Last Updated on December 11, 2019
When I first started Breakline back in 2015, I found myself quickly immersed in a whole host of different tasks and duties.
Whether it was poring over lines of code as we developed websites, embarking on our first tentative steps into sales or just managing the day-to-day admin every day was a different challenge.
This isn’t an uncommon scenario for typical new business owners to find themselves in. When you run your own venture, it’s hard not to constantly try and juggle priorities or stay on top of a dozen things at once.
You’ve got clients to deal with, marketing to undertake and accounts to manage – and that’s all in addition to the work you actually get paid for by your customers.
But as Breakline started to grow, I also found that many of these tasks were ballooning into much larger responsibilities and I didn’t have enough time in my day to dedicate to them.
Especially considering the ever-increasing number of Director duties like strategic business planning and pitching for a new business that was rapidly creeping into my diary.
So, how do you ensure that your to-do list doesn’t spiral out of control, leaving you unable to get all of your important tasks done? Here are some of the most important things I’ve learned.
1. Don’t multitask
Trying to do everything at the same time is actually an unachievable strategy – because most people aren’t skilled enough to be effective multitaskers.
Researchers believe that just 2% of people have the right brainpower to be competent “supertankers”, while the rest of us see our productivity drop when we try to do multiple things at once.
The key is to focus on one task at a time and not to get distracted. Whether you do this by scheduling ‘appointment time’ in your day to focus on a specific project, implementing a whole system like Kanban to prioritize your work or even just maintaining a decent to-do list (or using an app like Trello), you should spend less time alternating between things on your schedule and more time actually doing work.
2. Delegation is key
I was terrible at delegating in the early days. Like many other self-employed people, I felt that the business was my baby and I wanted to stay in control of as much of it as I could – to the point where I was working flat out on a range of different tasks and disciplines every day.
But that’s just not sustainable if you want to run a successful, and growing, business. You have to realize you may actually be putting your business at risk by spreading yourself too thin.
At some point, you have to realize that you can’t do everything yourself and that you may actually be putting your business at risk by spreading yourself too thin.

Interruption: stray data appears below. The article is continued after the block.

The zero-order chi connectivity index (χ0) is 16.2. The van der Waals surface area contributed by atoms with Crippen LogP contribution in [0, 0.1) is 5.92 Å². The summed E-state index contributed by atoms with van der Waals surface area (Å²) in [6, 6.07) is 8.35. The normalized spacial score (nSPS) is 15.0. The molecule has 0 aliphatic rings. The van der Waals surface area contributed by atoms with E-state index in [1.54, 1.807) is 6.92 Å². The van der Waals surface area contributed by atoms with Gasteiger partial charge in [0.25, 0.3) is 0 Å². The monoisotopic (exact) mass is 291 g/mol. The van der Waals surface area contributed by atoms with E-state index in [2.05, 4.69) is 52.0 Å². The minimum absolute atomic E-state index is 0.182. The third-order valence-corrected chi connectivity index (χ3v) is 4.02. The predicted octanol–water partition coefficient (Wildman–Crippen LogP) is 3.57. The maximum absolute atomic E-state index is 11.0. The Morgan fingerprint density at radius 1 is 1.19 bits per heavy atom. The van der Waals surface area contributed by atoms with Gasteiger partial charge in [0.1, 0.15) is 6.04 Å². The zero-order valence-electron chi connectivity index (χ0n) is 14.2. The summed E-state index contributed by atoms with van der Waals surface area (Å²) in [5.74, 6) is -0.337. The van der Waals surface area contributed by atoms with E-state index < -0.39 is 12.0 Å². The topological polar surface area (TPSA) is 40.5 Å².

By stepping back and identifying the parts where you’re not 100% proficient, you can then either delegate those tasks to someone else already in your business or specifically hire someone new who has more expertise than you to take on those responsibilities.
3. Don’t sweat the small stuff
Low-level admin can be the bane of a small business owner’s life, and a major cause of disillusionment.
Few people choose self-employment to sample the joys of financial admin, secretarial paperwork, email management, and data filing – but they end up spending the majority of their time doing these tasks rather than being able to focus on the exciting parts of running a business.
If you can, try to delegate these low-level tasks to someone else so that you clear up your schedule to focus on more strategic, and enjoyable, duties. But if there’s no-one else to take the work on – and you can’t afford to hire someone – see if you can outsource or automate it instead.
4. Don’t forget to track your time
Many business owners think that, as long as everything gets done, they don’t need to monitor their daily habits or keep an eye on the amount of time they spend on each part of their work. But time tracking can actually be hugely beneficial for identifying potential pain points in your business.
You don’t have to meticulously log timesheets every 10 minutes, but try to keep a record of what you’re working on and how long it takes you to complete it – and then review that info at the end of the week.
You may find that you’re spending more time in meetings than you thought you were, or that your project estimates are taking twice as long to complete. Or perhaps maintaining your social media channels is taking up more and more of your day.
Armed with that information, you’ll be able to identify areas where you need help or where you need to be more ruthless in keeping to your deadline. And don’t forget to also keep tabs of the time you spend on non-work related stuff too.
This won’t just help you identify instances where you’re procrastinating or wasting time when you should be working – you’ll also be able to see if you’re taking enough breaks during your day to keep you productive!